By Dr. Dinah Hannaford
Marriage Without Borders is a multi-sited study of Senegalese migration and marriage that showcases contemporary changes in kinship practices across the globe engendered by the neoliberal demand for mobility and flexibility. Based on ten years of ethnographic research in both Europe and Senegal, the book examines a particular social outcome of economic globalization: transnational marriages between Senegalese migrant men living in Europe and women at home in Senegal. These marriages have grown exponentially among the Senegalese, as economic and social possibilities within the country have steadily declined. More and more, building successf
ul social lives within Senegal seems to require reaching outside the country, through either migration or marriage to a migrant. New kinds of affective connection, and disconnection, arise as Senegalese men and women reshape existing conceptions of spousal responsibility, filial duty, Islamic piety, and familial care.
By Dr. Craig Kallendorf
In this work Craig Kallendorf argues that the printing press played a crucial, and previously unrecognized, role in the reception of the Roman poet Virgil in the Renaissance. Using a new methodology developed at the Humboldt University in Berlin, Printing Virgil shows that the press established which commentaries were disseminated, provided signals for how the Virgilian translations were to be interpreted, shaped the discussion about the authenticity of the minor poems attributed to Virgil, and inserted this material into larger censorship concerns. The editions that were printed during this period transformed Virgil into a poet who could fit into Renaissance culture, but they also determined which aspects of his work could become visible at that time.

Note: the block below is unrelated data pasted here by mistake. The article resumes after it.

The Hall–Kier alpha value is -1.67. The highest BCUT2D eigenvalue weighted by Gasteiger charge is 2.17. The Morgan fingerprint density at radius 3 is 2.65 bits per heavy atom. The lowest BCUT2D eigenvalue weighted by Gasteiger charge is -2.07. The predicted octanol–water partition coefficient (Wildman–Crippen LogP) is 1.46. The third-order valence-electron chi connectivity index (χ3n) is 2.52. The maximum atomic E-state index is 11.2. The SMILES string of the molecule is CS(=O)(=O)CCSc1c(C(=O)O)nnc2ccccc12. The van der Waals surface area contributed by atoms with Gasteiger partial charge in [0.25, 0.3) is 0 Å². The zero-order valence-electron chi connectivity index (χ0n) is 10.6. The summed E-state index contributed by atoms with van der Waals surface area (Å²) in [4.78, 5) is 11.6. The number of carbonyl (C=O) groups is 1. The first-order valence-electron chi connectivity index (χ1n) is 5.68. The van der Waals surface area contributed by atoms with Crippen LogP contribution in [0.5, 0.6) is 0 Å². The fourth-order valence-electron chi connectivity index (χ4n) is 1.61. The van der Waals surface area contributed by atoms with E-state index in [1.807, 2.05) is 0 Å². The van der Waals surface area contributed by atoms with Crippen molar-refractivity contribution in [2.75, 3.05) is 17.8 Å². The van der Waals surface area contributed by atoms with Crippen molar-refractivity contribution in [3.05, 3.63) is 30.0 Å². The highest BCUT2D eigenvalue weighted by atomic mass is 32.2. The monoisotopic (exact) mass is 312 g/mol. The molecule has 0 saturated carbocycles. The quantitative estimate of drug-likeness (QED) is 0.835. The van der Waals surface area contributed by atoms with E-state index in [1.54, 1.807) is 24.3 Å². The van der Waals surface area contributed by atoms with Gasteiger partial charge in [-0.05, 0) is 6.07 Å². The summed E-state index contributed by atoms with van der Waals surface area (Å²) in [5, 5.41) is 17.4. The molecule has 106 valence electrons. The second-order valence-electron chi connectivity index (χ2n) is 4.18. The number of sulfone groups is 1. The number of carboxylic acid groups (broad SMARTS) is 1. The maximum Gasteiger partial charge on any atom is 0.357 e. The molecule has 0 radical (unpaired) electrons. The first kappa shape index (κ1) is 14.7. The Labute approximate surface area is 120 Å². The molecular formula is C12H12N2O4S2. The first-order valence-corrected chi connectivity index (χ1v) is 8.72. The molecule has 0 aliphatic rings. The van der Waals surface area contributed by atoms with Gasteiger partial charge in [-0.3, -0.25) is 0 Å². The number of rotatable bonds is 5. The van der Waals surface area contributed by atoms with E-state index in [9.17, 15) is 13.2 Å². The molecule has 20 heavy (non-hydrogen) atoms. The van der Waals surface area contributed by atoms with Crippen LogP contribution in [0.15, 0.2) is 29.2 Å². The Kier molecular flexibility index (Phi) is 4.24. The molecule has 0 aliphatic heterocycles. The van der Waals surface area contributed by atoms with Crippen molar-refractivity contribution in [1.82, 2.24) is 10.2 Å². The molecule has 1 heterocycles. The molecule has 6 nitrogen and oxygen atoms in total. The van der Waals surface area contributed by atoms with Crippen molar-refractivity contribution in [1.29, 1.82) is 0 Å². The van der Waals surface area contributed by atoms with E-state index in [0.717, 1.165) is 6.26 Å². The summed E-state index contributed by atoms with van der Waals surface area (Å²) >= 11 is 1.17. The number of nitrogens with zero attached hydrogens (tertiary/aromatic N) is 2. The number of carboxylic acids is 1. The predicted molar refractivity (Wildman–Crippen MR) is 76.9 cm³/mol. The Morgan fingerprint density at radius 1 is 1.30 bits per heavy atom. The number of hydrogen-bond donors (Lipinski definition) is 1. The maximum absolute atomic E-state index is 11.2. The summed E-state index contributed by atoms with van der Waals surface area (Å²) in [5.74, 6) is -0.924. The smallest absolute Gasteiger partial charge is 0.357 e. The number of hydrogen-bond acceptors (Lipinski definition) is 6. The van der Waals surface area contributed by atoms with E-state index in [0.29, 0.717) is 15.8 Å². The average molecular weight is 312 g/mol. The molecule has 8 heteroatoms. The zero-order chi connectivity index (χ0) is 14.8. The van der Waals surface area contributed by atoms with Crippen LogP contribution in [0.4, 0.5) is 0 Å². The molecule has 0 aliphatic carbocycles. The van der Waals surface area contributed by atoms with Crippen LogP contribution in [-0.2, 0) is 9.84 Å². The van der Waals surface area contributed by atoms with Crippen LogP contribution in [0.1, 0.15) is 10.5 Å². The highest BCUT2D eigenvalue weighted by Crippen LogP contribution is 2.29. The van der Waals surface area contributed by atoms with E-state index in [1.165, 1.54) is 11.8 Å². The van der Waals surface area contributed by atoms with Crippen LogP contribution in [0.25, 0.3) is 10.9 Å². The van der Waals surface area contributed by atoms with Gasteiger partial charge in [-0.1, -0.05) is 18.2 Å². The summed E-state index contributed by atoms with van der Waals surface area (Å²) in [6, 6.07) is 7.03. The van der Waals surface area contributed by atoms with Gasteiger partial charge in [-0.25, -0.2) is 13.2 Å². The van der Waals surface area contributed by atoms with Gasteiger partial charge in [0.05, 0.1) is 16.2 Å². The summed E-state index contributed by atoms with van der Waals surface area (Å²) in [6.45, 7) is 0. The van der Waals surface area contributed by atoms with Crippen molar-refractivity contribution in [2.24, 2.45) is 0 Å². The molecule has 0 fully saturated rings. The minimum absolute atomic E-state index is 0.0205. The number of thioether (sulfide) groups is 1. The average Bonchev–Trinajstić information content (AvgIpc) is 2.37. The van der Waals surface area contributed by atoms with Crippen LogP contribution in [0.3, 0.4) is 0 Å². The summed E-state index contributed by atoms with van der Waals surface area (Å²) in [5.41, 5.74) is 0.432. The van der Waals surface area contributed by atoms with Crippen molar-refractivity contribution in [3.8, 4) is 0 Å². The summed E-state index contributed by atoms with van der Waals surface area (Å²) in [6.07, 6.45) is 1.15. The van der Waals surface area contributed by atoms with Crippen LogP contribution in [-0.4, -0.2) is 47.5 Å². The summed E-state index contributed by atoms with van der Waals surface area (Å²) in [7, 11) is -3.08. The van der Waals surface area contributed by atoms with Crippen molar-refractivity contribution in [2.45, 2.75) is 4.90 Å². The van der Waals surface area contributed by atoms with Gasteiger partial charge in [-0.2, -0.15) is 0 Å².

Conversations with Italian philosopher Giacomo Marramao.
Edited by Drs. Manuela Marchesini and Stefano Franchi
Filosofia dei mondi globali offers a series of discussions with Italian philosopher Giacomo Marramao about the interaction between the global and the local dimensions of contemporary life and thought, which he describes with the neologism glocalism. Contributions by an international panel of experts ranging from political philosophy, literary criticism, and the social sciences discuss the relevance of political conflict, the politics of translation, the integration of communicative reason with narrative theory, and other topics relevant to the contemporary political debate in dialogue with Marramao's provocative suggestions.